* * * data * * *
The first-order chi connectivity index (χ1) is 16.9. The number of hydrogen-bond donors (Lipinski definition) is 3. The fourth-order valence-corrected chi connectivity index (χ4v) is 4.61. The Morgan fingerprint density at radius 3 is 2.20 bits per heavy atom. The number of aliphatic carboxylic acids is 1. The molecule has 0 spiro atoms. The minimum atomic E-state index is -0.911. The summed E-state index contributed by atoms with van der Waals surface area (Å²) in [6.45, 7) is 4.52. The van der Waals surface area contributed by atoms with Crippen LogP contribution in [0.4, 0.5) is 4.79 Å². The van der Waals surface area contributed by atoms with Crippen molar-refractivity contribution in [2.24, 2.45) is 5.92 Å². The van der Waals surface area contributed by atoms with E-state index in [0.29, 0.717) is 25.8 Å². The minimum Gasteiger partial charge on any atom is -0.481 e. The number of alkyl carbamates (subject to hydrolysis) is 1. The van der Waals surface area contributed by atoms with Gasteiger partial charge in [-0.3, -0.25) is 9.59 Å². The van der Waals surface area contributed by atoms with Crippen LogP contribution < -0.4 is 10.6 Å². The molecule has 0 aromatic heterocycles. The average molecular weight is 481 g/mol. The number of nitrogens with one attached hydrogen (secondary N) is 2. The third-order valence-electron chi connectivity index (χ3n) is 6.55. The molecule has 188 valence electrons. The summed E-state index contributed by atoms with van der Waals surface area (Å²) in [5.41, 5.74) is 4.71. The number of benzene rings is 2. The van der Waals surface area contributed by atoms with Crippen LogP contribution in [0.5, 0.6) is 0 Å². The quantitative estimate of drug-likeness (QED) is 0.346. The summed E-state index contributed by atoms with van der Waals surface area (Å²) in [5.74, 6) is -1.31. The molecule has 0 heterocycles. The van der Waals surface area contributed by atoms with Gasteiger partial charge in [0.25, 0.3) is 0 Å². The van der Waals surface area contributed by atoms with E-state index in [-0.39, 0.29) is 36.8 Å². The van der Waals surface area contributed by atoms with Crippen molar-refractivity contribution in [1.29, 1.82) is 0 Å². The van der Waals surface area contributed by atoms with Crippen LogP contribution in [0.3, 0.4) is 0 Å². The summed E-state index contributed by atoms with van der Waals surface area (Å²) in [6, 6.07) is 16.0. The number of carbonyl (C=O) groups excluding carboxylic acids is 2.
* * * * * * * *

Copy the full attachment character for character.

The first-order chi connectivity index (χ1) is 16.9. The number of hydrogen-bond donors (Lipinski definition) is 3. The fourth-order valence-corrected chi connectivity index (χ4v) is 4.61. The Morgan fingerprint density at radius 3 is 2.20 bits per heavy atom. The number of aliphatic carboxylic acids is 1. The molecule has 0 spiro atoms. The minimum atomic E-state index is -0.911. The summed E-state index contributed by atoms with van der Waals surface area (Å²) in [6.45, 7) is 4.52. The van der Waals surface area contributed by atoms with Crippen LogP contribution in [0.4, 0.5) is 4.79 Å². The van der Waals surface area contributed by atoms with Crippen molar-refractivity contribution in [2.24, 2.45) is 5.92 Å². The van der Waals surface area contributed by atoms with E-state index in [0.29, 0.717) is 25.8 Å². The minimum Gasteiger partial charge on any atom is -0.481 e. The number of alkyl carbamates (subject to hydrolysis) is 1. The van der Waals surface area contributed by atoms with Gasteiger partial charge in [-0.3, -0.25) is 9.59 Å². The van der Waals surface area contributed by atoms with Crippen LogP contribution < -0.4 is 10.6 Å². The molecule has 0 aromatic heterocycles. The average molecular weight is 481 g/mol. The number of nitrogens with one attached hydrogen (secondary N) is 2. The third-order valence-electron chi connectivity index (χ3n) is 6.55. The molecule has 188 valence electrons. The summed E-state index contributed by atoms with van der Waals surface area (Å²) in [5.41, 5.74) is 4.71. The number of benzene rings is 2. The van der Waals surface area contributed by atoms with Crippen LogP contribution in [0.5, 0.6) is 0 Å². The quantitative estimate of drug-likeness (QED) is 0.346. The summed E-state index contributed by atoms with van der Waals surface area (Å²) in [5.74, 6) is -1.31. The molecule has 0 heterocycles. The van der Waals surface area contributed by atoms with Gasteiger partial charge in [0.25, 0.3) is 0 Å². The van der Waals surface area contributed by atoms with E-state index in [-0.39, 0.29) is 36.8 Å². The van der Waals surface area contributed by atoms with Crippen molar-refractivity contribution in [1.29, 1.82) is 0 Å². The van der Waals surface area contributed by atoms with Crippen LogP contribution in [0.3, 0.4) is 0 Å². The summed E-state index contributed by atoms with van der Waals surface area (Å²) in [6, 6.07) is 16.0. The number of carbonyl (C=O) groups excluding carboxylic acids is 2.